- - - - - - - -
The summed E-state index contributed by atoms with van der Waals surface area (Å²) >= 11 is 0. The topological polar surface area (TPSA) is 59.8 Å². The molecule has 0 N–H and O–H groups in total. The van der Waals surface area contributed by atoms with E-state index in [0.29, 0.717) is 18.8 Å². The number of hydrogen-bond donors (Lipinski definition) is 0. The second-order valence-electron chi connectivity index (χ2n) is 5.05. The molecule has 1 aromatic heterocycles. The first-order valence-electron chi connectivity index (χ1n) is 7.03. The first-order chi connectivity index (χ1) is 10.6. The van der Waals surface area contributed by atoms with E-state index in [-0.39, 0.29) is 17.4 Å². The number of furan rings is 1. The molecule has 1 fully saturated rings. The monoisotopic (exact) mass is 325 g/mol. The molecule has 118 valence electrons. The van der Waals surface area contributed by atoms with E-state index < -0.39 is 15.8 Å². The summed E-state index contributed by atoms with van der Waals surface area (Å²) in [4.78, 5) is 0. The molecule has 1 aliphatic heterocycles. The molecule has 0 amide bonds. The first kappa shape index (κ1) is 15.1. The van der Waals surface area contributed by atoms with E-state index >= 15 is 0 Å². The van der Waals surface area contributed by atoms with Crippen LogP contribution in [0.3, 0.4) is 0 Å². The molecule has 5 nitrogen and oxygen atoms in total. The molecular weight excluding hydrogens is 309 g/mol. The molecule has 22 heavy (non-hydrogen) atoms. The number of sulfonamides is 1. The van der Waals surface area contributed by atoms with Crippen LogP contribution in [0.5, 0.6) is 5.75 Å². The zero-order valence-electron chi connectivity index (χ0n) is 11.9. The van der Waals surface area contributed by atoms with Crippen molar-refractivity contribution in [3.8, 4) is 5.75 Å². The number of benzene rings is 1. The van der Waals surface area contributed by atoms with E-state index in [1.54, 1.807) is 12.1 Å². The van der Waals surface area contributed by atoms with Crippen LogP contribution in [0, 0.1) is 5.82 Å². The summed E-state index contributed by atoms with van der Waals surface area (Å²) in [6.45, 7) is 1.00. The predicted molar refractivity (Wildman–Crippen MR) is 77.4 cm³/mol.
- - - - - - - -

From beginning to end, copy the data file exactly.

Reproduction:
The summed E-state index contributed by atoms with van der Waals surface area (Å²) >= 11 is 0. The topological polar surface area (TPSA) is 59.8 Å². The molecule has 0 N–H and O–H groups in total. The van der Waals surface area contributed by atoms with E-state index in [0.29, 0.717) is 18.8 Å². The number of hydrogen-bond donors (Lipinski definition) is 0. The second-order valence-electron chi connectivity index (χ2n) is 5.05. The molecule has 1 aromatic heterocycles. The first-order valence-electron chi connectivity index (χ1n) is 7.03. The first-order chi connectivity index (χ1) is 10.6. The van der Waals surface area contributed by atoms with E-state index in [-0.39, 0.29) is 17.4 Å². The number of furan rings is 1. The molecule has 1 fully saturated rings. The monoisotopic (exact) mass is 325 g/mol. The molecule has 118 valence electrons. The van der Waals surface area contributed by atoms with E-state index < -0.39 is 15.8 Å². The summed E-state index contributed by atoms with van der Waals surface area (Å²) in [4.78, 5) is 0. The molecule has 1 aliphatic heterocycles. The molecule has 0 amide bonds. The first kappa shape index (κ1) is 15.1. The van der Waals surface area contributed by atoms with E-state index >= 15 is 0 Å². The van der Waals surface area contributed by atoms with Crippen LogP contribution in [0.3, 0.4) is 0 Å². The molecule has 5 nitrogen and oxygen atoms in total. The molecular weight excluding hydrogens is 309 g/mol. The molecule has 22 heavy (non-hydrogen) atoms. The number of sulfonamides is 1. The van der Waals surface area contributed by atoms with Crippen LogP contribution in [0.5, 0.6) is 5.75 Å². The zero-order valence-electron chi connectivity index (χ0n) is 11.9. The van der Waals surface area contributed by atoms with Crippen molar-refractivity contribution in [3.8, 4) is 5.75 Å². The number of benzene rings is 1. The van der Waals surface area contributed by atoms with E-state index in [1.54, 1.807) is 12.1 Å². The van der Waals surface area contributed by atoms with Crippen LogP contribution in [0, 0.1) is 5.82 Å². The summed E-state index contributed by atoms with van der Waals surface area (Å²) in [6.45, 7) is 1.00. The predicted molar refractivity (Wildman–Crippen MR) is 77.4 cm³/mol.